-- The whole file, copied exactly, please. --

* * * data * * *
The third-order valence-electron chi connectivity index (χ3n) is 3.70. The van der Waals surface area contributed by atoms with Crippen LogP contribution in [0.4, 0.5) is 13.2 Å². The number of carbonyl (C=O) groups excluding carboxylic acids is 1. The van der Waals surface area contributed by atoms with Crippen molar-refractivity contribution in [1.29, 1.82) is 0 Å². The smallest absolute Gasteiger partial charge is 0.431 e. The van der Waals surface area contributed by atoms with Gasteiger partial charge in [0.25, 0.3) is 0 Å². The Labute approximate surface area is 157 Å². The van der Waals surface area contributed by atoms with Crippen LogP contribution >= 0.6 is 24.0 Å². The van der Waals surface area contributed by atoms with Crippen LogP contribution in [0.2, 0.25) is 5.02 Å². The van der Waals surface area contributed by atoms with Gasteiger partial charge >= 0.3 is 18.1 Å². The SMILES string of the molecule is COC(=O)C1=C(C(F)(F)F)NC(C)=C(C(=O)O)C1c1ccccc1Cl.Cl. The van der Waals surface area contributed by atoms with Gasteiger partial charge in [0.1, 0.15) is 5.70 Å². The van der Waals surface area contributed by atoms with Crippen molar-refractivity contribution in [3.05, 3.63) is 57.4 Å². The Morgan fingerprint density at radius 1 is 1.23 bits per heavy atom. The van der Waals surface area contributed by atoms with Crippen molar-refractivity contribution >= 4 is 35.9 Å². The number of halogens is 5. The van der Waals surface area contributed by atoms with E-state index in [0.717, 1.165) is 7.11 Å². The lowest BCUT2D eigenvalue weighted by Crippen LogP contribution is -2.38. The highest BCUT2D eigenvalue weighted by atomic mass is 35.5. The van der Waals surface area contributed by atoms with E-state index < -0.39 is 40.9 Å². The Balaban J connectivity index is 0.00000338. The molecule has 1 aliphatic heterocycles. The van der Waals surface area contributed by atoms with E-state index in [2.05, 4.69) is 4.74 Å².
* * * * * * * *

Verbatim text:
The third-order valence-electron chi connectivity index (χ3n) is 3.70. The van der Waals surface area contributed by atoms with Crippen LogP contribution in [0.4, 0.5) is 13.2 Å². The number of carbonyl (C=O) groups excluding carboxylic acids is 1. The van der Waals surface area contributed by atoms with Crippen molar-refractivity contribution in [1.29, 1.82) is 0 Å². The smallest absolute Gasteiger partial charge is 0.431 e. The van der Waals surface area contributed by atoms with Gasteiger partial charge in [0.25, 0.3) is 0 Å². The Labute approximate surface area is 157 Å². The van der Waals surface area contributed by atoms with Crippen LogP contribution >= 0.6 is 24.0 Å². The van der Waals surface area contributed by atoms with Crippen LogP contribution in [0.2, 0.25) is 5.02 Å². The van der Waals surface area contributed by atoms with Gasteiger partial charge >= 0.3 is 18.1 Å². The SMILES string of the molecule is COC(=O)C1=C(C(F)(F)F)NC(C)=C(C(=O)O)C1c1ccccc1Cl.Cl. The van der Waals surface area contributed by atoms with Gasteiger partial charge in [0.1, 0.15) is 5.70 Å². The van der Waals surface area contributed by atoms with Crippen molar-refractivity contribution in [3.05, 3.63) is 57.4 Å². The Morgan fingerprint density at radius 1 is 1.23 bits per heavy atom. The van der Waals surface area contributed by atoms with Crippen molar-refractivity contribution >= 4 is 35.9 Å². The number of halogens is 5. The van der Waals surface area contributed by atoms with E-state index in [0.717, 1.165) is 7.11 Å². The lowest BCUT2D eigenvalue weighted by Crippen LogP contribution is -2.38. The highest BCUT2D eigenvalue weighted by atomic mass is 35.5. The van der Waals surface area contributed by atoms with E-state index < -0.39 is 40.9 Å². The Balaban J connectivity index is 0.00000338. The molecule has 1 aliphatic heterocycles. The van der Waals surface area contributed by atoms with E-state index in [2.05, 4.69) is 4.74 Å².